Asian shares and the euro gained on Friday as investors took heart from strength in recently volatile Chinese markets, and after Greece's offer of a new reform plan raised hopes of a deal at a weekend summit of European leaders.
Chinese stocks rallied for a second day, buoyed by a raft of Beijing's support measures and appeared to calm investors after panic-selling slashed a third of the value off mainland markets since its peak in June.
The luster was expected to rub off on European shares, with financial spreadbetters expecting Britain's FTSE 100 to open up as much as 0.8 percent, Germany's DAX 2.1 percent higher, and France's CAC 40 is seen opening up 1.8 percent.
"Greece is also aiding sentiment and traders are expressing the view that 'Greece is solved, get involved,' or words to that effect. The new proposals that have been announced in the early Asian session have seen a strong move higher in U.S. futures and our opening European calls also look strong," Chris Weston, chief market strategist at IG, said in a note.
Greece's new proposals included a tax hike on shipping companies and scrapping tax breaks for its islands, as well as a higher value-added tax for restaurants and a firm timetable for privatizations.
The Greek government will ask for parliament's approval on Friday to negotiate on the text of "prior actions" that could form the basis of a cash-for-reforms deal with creditors, a government source said.
MSCI's broadest index of Asia-Pacific shares outside Japan extended early gains and was up 1.3 percent, but was still on track for a weekly loss over 3 percent in a period marred by a savage correction in Chinese stock markets.
Shanghai's benchmark composite index was up 5.3 percent, while the CSI300 index of the largest listed companies in Shanghai and Shenzhen added 6 percent.
U.S. stock futures also rose, with S&P 500 mini futures jumping 1.2 percent from late U.S. levels.
Japan's Nikkei stock index erased gains and ended a volatile session down 0.4 percent, closing below the psychologically significant 20,000 level for a weekly loss of 3.7 percent. That was the biggest weekly drop since October.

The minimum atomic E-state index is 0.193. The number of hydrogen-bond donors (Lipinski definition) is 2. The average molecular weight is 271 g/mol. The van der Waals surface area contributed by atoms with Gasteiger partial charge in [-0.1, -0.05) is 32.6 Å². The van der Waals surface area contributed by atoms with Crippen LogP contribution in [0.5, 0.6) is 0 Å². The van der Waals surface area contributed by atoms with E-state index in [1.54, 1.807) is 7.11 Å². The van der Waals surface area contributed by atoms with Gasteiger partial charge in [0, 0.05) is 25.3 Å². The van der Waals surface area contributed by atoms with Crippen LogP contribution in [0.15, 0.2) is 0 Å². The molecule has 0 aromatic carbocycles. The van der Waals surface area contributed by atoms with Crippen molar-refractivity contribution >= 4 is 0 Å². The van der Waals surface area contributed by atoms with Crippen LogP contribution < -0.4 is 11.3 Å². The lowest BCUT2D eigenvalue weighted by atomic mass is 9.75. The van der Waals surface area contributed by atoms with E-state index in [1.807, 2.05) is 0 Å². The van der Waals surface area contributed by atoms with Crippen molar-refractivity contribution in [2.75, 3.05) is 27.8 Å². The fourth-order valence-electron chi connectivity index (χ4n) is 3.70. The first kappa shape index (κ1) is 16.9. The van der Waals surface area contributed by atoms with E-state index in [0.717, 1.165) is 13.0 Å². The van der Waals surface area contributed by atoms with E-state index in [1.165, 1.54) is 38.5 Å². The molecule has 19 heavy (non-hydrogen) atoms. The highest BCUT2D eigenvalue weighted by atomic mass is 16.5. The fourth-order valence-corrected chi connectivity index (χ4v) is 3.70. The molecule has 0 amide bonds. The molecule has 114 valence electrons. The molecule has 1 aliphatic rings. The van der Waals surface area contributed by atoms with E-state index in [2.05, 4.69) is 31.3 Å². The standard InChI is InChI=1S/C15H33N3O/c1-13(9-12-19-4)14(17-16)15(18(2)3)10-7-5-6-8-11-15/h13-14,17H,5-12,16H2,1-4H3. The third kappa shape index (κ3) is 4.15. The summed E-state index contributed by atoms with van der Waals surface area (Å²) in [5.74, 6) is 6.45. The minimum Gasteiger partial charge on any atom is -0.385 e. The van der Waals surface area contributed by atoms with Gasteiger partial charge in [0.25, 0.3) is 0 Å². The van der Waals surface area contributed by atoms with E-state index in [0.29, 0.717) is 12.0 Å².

The silver lining of this drop is that valuations have become more attractive, which was drawing buying by retail investors and pension funds who usually buy stocks when they are falling, according to market participants.
"Most people think the worst is over," said Isao Kubo, equity strategist at Nissay Asset Management.
The euro soared, adding 0.8 percent to $1.1126, while the dollar gained 0.5 percent against the safe-haven yen to 121.95 yen.
The euro jumped 1.3 percent to 135.63 yen, recovering from a six-week low of 133.30 yen, as investors decided they saw light at the end of Greece's debt tunnel.
Germany, Athens biggest creditor, also made a small concession on Thursday by acknowledging that Greece will need some debt restructuring as part of the new program to make its public finances viable in the medium-term.
China's gains and hopes on a deal for Greece bolstered Asian shares throughout the session, though many investors remained uncertain of a best-case outcome for the Greek crisis.
Investors are also not sure if the worst is over for China markets in the short term, and the costs of heavy-handed state intervention in equities are likely to weigh on the market for a long time.
In commodities trading, crude oil futures were higher but remained on track for steep weekly losses.
U.S. crude was trading up 1.1 percent at $53.35 per barrel, more than 6 percent below last Friday's close. Brent crude was up about 1.1 percent on the day at $59.24 a barrel, but still down nearly 2 percent for the week.
See photos of China's stocks taking a hit: